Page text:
Phyllis Field

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Phyllis Field (nee Griffin) 1914-2007 - the early years

Phyllis was born in 1914, the youngest child of George and Caroline Griffin.

Her father was manager of the Griffin Biscuit factory, a business begun by his father John Griffin in 1865. The factory was on the land on the corner of Alton Street and Nile Street East. The family lived in a large two story house on the top of the hill in Tipahi Street (now 3 Eckington Terrace).     Phyllis recalls that they had a large section and kept a cow and lots of chooks. She had five brothers: Charles, Augustus (Gus), Henry (Harry), Robert (Bob) and Peter and her sister Else.

Field View from Dellside looking down Queenstreet 002

View from Dellside looking down Queen street. Image supplied by author

In 1919, George Griffin purchased the Barrington Farm of 100 acres, following the death of William Higgs (see map – section 90 and 88). When her brother Gus came back from the war with tuberculosis of the spine, after living in the trenches, he was not allowed to do office work again so the farm was for Gus and Harry to work. The old house was rebuilt and the property was re-named Dellside by Gus, after the convalescence home where he recuperated in England during WW1. Dellside is believed to have been a private home near Southhampton.

Phyllis had many happy memories of her time at Dellside. The farm grew new potatoes and peas, they kept pigs and had a milking herd of pedigree Jersey cows.  There was also a plum orchard. A spring on the hillside was used as a source of water for the Griffin cowshed. The children played in Reservoir Creek catching “crawlers” (Koura), eels and large native fish. Cooking up the native crayfish was a great delicacy. Brothers Bob and Peter dammed up Reservoir Creek and dug a swimming hole. This was still evident at the time of the interview and may have been the pond near the Cambrian coal mine. The mine sold coal as early as March 1862. A Mr. Roberts took out 100 tons then sold to W. Higgs who reopened it in 1872 and took out 30 tons. The mine closed in 1873 because the workings were below Reservoir Creek level. Gus and Harry later lost a horse in the mineshaft and Phyllis was told to stay away from the area.

Field 1920view Easby Park 002

View of Easby Park. 1920. Image supplied by author

The Griffins also had a tennis court at Easby Park (the level area of grass can still be seen). Every Saturday carloads of family and friends turned up for tennis. Sister Else spent all morning cooking dainties for afternoon tea. (The tennis court against the hill is the site of the target range that was no longer in use when Phyllis was young). Below the tennis Court, where the present footbridge crosses Reservoir Creek from the carpark, was the area where the Griffins kept their pigs.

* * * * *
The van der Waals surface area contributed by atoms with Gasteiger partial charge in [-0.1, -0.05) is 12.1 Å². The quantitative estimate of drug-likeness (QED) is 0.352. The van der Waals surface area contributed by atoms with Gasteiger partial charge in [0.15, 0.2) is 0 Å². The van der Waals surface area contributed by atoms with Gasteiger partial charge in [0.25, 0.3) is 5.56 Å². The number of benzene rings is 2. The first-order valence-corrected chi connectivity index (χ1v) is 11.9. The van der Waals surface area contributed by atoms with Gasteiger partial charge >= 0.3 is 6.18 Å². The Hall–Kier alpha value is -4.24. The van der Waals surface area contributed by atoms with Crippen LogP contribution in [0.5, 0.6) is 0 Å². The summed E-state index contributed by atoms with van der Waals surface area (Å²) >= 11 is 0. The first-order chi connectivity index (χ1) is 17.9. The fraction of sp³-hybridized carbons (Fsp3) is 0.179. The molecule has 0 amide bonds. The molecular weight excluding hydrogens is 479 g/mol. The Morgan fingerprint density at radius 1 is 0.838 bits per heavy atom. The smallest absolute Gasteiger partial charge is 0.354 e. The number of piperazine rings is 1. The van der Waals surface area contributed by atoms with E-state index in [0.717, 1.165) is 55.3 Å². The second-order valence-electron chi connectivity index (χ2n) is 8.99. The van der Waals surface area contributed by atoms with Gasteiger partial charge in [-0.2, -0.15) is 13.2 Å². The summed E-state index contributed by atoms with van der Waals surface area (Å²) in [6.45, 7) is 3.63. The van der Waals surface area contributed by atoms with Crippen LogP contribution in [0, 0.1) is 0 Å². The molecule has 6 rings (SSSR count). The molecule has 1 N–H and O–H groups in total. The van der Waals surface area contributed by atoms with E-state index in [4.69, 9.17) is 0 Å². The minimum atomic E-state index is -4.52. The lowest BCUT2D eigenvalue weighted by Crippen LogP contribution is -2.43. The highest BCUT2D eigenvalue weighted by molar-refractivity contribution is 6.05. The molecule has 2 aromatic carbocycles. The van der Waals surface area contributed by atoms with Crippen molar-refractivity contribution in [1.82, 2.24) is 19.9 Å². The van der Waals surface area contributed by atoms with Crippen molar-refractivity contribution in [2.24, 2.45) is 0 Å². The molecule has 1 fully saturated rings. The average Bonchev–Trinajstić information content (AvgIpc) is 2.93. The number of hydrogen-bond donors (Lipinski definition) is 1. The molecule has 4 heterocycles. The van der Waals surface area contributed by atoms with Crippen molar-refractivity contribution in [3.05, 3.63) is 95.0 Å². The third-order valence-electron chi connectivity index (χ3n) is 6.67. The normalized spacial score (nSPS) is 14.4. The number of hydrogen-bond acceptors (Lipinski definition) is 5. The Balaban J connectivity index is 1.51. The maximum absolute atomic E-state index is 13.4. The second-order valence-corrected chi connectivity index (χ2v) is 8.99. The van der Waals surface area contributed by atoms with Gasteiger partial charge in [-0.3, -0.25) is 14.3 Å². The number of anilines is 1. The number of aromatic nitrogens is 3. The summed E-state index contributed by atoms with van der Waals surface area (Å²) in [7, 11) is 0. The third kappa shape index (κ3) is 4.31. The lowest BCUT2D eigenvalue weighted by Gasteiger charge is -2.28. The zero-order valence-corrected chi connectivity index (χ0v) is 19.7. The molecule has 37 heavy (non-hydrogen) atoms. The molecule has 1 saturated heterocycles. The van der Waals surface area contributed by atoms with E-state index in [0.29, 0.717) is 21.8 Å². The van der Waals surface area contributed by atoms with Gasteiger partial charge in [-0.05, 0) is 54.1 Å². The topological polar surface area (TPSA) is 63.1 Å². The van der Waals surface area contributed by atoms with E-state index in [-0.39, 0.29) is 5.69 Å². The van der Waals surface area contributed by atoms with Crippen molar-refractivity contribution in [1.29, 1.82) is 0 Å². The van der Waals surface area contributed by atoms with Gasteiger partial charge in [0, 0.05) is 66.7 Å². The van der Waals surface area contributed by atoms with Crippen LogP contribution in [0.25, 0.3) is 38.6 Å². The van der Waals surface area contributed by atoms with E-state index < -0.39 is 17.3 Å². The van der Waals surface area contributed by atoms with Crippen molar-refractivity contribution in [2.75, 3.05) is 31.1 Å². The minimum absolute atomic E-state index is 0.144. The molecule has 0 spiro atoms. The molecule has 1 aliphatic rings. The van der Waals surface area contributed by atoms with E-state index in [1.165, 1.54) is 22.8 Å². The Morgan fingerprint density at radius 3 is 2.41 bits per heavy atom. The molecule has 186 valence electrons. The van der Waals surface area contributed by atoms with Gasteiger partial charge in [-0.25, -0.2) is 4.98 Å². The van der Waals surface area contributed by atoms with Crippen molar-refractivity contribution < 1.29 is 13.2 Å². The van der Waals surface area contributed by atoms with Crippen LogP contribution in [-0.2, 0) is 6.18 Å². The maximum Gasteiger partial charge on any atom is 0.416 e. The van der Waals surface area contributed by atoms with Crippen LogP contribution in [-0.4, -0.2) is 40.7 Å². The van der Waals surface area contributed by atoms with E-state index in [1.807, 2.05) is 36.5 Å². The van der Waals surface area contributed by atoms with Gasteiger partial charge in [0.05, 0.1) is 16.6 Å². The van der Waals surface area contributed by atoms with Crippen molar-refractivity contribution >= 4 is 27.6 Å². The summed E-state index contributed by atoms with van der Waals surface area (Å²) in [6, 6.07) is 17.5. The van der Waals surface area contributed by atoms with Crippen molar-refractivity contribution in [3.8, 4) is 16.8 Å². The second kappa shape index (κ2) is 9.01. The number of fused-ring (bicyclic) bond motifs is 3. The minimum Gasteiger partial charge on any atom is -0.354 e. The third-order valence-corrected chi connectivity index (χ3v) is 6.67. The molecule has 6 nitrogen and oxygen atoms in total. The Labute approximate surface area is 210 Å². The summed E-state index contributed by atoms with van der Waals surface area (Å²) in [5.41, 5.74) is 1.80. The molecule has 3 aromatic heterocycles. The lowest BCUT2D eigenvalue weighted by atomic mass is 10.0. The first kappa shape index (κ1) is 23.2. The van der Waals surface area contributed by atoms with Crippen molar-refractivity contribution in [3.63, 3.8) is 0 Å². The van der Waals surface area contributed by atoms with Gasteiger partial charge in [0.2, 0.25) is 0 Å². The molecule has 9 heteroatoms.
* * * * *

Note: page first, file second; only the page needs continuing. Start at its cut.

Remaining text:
Approximately 60 metres upstream from the pond William Higgs had a sheep dip. The Griffin brothers and neighbouring Sutton family used this facility.

Griffins-factory-1904.jpg

Griffins Factory 1904, Nelson Provincial Museum, FN Jones Collection 9944.

When Phyllis was about eight years old they moved back into Nelson living in a house in Hardy Street which was close to the factory. Phyllis attended the Tasman School which backed onto the Maitai River. By the time she was about 11 years old they had moved back to Dellside. Her oldest brother Charles had married and he and his wife Alice moved into the Hardy Street house. Her father and brother Bob would travel into Nelson by car and take Phyliis to Preparatory of Nelson Girls College. As they would arrive in town early she would amuse herself at the factory – eating biscuits and looking for unusual foreign stamps in the rubbish baskets. Many of the materials used in the factory came from overseas. Crystallised flowers from France, patterned tinfoil from England and Europe, cocoa butter and vanilla pods from Africa or cocoa beans from tropical countries.

Phyllis was at the prep school in 1929 when the big Murchison earthquake struck. Luckily the building was wooden and didn’t sustain the damage of the Nelson College. Nevertheless, it was a terrifying experience. “Our school just shook and shook and all the water from the boarding rooms above came pouring through the ceiling”.

Field 28 Marlborough cresent

28 Marlborough Cresent 2016

The Griffin family homestead survives and is located at 28 Marlborough Crescent. Across the road, behind existing houses, along the base of the hillside, thousands of shells and evidence of ashes (middens) were found by the Griffin children. It is significant to note that Gus or Harry recovered a Maori adze from the swimming hole. It was small and polished[this is possibly held in the Nelson Provincial Museum]. Phyllis also mentioned that they dug out “Maori Potatoes”. This area of Dellside is also recognised for the large number of fossils found by the Griffin family.

[This story is based on notes of an interview with Phyllis by Tom Kroos in August 2006]

Sources used in this story

  • Interview with Phyllis Field by Tom Kroos, 28 August 2006.
  • Field, Phyllis (1998). Family matters: Phyllis Field: an autobiography, Richmond, N.Z., John Field.
    http://www.worldcat.org/oclc/813635200

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